Why Are Muscles Sore After Working Out?

Why are muscles sore after working out? It’s a question that many of us have asked ourselves at one point or another. There are a few different theories out there, but the most likely explanation is that it’s your body’s way of telling you that you’ve worked it hard.

So next time you’re feeling a little sore after a workout, don’t be discouraged. It just means that you’re doing something right!


Have you ever noticed that your muscles tend to become sore after exercising? This uncomfortable phenomenon is known as muscle soreness and is caused by the microdamage and microscopic tears that occur in your muscles when you exercise. Muscle soreness may affect both beginners starting a new workout program, as well as experienced athletes who have pushed their body past its limits. In this article, we’ll take a closer look at why this occurs and how it can be managed so you can stay safe while exercising.

Causes of Muscle Soreness

One of the most common side effects of working out is feeling soreness in the muscles afterwards. Knowing why this happens can help you decide how to plan your workouts and recovery more effectively. There are a few main reasons why your muscles may be sore after a workout. Let’s take a closer look at each one.

Delayed Onset Muscle Soreness (DOMS)

Delayed Onset Muscle Soreness (DOMS) is a type of muscle soreness that typically occurs within 24 to 48 hours after exercising. It is characterized by a dull, aching pain that affects the muscles and can last for several days after the initial exercise. This delayed response may occur due to several contributing factors such as feeling unaccustomed to the physical activity, increasing the intensity or duration too quickly, and lactic acid accumulating in the muscles.

DOMS can be especially uncomfortable during activities such as running, weight training, climbing stairs, carrying heavy loads and sports like volleyball or tennis. Symptoms vary from person to person but generally include: tender muscles, stiffness in joints and connective tissues, swelling, decreased range of motion when performing certain tasks or movements and decreased power in certain exercises or activities. In severe cases, there may be bruising or joint swelling present if an injury has also occurred alongside DOMS.

It’s important to note that muscle soreness is NOT necessarily a sign of progress; DOMS can range from mild discomfort to very intense pain which could lead one to believe they are progressing when they are actually overworking themselves and becoming more likely prone to injury. Therefore it’s best practice to slow down your training frequency if you experience any sharp pains directly related with specific movements so you don’t cause any lasting damage or strain yourself too much.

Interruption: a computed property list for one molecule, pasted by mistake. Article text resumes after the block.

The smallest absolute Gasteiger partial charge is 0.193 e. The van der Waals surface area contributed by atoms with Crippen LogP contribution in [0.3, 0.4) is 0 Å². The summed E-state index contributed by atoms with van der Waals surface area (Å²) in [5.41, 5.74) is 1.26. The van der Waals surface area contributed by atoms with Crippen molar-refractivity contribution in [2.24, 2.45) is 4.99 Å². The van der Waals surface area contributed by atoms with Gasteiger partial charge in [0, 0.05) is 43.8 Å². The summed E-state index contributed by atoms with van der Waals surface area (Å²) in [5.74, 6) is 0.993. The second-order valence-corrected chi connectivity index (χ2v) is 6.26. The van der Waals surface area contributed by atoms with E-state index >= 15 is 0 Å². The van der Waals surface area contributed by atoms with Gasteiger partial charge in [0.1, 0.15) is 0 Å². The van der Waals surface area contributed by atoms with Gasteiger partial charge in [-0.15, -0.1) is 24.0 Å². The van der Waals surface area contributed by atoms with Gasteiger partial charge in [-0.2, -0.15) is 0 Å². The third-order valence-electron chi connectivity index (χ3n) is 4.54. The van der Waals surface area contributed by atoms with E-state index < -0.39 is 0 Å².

Eccentric Muscle Contraction

Eccentric muscle contraction is one of the main causes of delayed-onset muscle soreness (DOMS) — fatigue and discomfort resulting from physical exertion that typically sets in 12 to 24 hours post-exercise. When muscles lengthen or stretch under tension, this type of contraction occurs. An example of an eccentric contraction is when you lower a weight during a bicep curl versus raising it up. Not only can overtraining lead to injuries, the repeated lengthening and contracting can trigger DOMS due to inflammation in the muscle. A good way to decrease soreness is to engage in active recovery activities like foam rolling and different forms of stretching after every workout session as they both help reduce inflammation while supplying increased amounts of oxygen-rich blood to the necessary muscles.


The most common reason for muscle soreness after a workout is the occurrence of microtraumas to the muscle fibers. Microtrauma is small tears that occur in the muscle fibers after physical activity. These small tears cause swelling, inflammation, and tenderness in the muscles, resulting in a sore feeling that can range from mild to intense depending on how hard you have exercised your muscles. Muscle microtraumas can occur during any type of physical activity. When you do something that puts high levels of stress on your muscles such as running or weight lifting, more microtraumas occur and you may experience greater levels of soreness afterwards. In addition to causing soreness, microtrauma also stimulates protein repair and regeneration of connective tissues leading to faster healing and muscle growth over time.


After working out, your muscles will likely be sore or tender, a phenomenon known as delayed onset muscle soreness or DOMS. This phenomenon can last anywhere from a few hours to a few days after your workout, depending on the type of exercise you do and the intensity of it. Preventing DOMS is possible with proper diet, exercise, and rest. This article will explore some of the best tips and strategies on avoiding DOMS while exercising.

Warm Up

Warming up before your workout is essential for avoiding muscle soreness. Warming up your muscles helps to both prepare your body for more intense exercise and reduce the risk of injury. A proper warm-up should consist of both dynamic and static stretching, as well as light cardio.

Dynamic stretching involves movements that mimic the exercises you plan to do during your workout, while static stretching involves holding a position for an extended period of time. Examples of dynamic stretches include: arm circles, high kicks, butt kickers, power skips and lunges. Examples of static stretches include: spinal twists, standing side bend, seated spine twist and tri-hip stretch.

In addition to warming up with dynamic and static stretches, it can also be beneficial to perform 5-10 minutes worth of light cardio before undertaking more intense exercises as this will help to further increase your heart rate and circulation – increases that will provide additional nourishment for your muscles during exercise.

Proper Form and Technique

Proper form and technique are essential for an effective workout and injury prevention. It’s important to master the basics of posture, form, and proper body mechanics to ensure you are performing movements correctly. Correcting your form not only reduces the risk of injury but also maximizes the benefits of each movement.

Using proper form helps produce better results in the gym because it places less stress on your joints, ligaments, and muscles, allowing you to get more out of your exercises. Incorrect form can increase the amount of stress put on certain muscles while neglecting or under-working other muscle groups. This can lead to overdeveloped body parts or possible strain or injury. To avoid this, focus on proper alignment and stability before progressing to heavier loads and more complex exercises.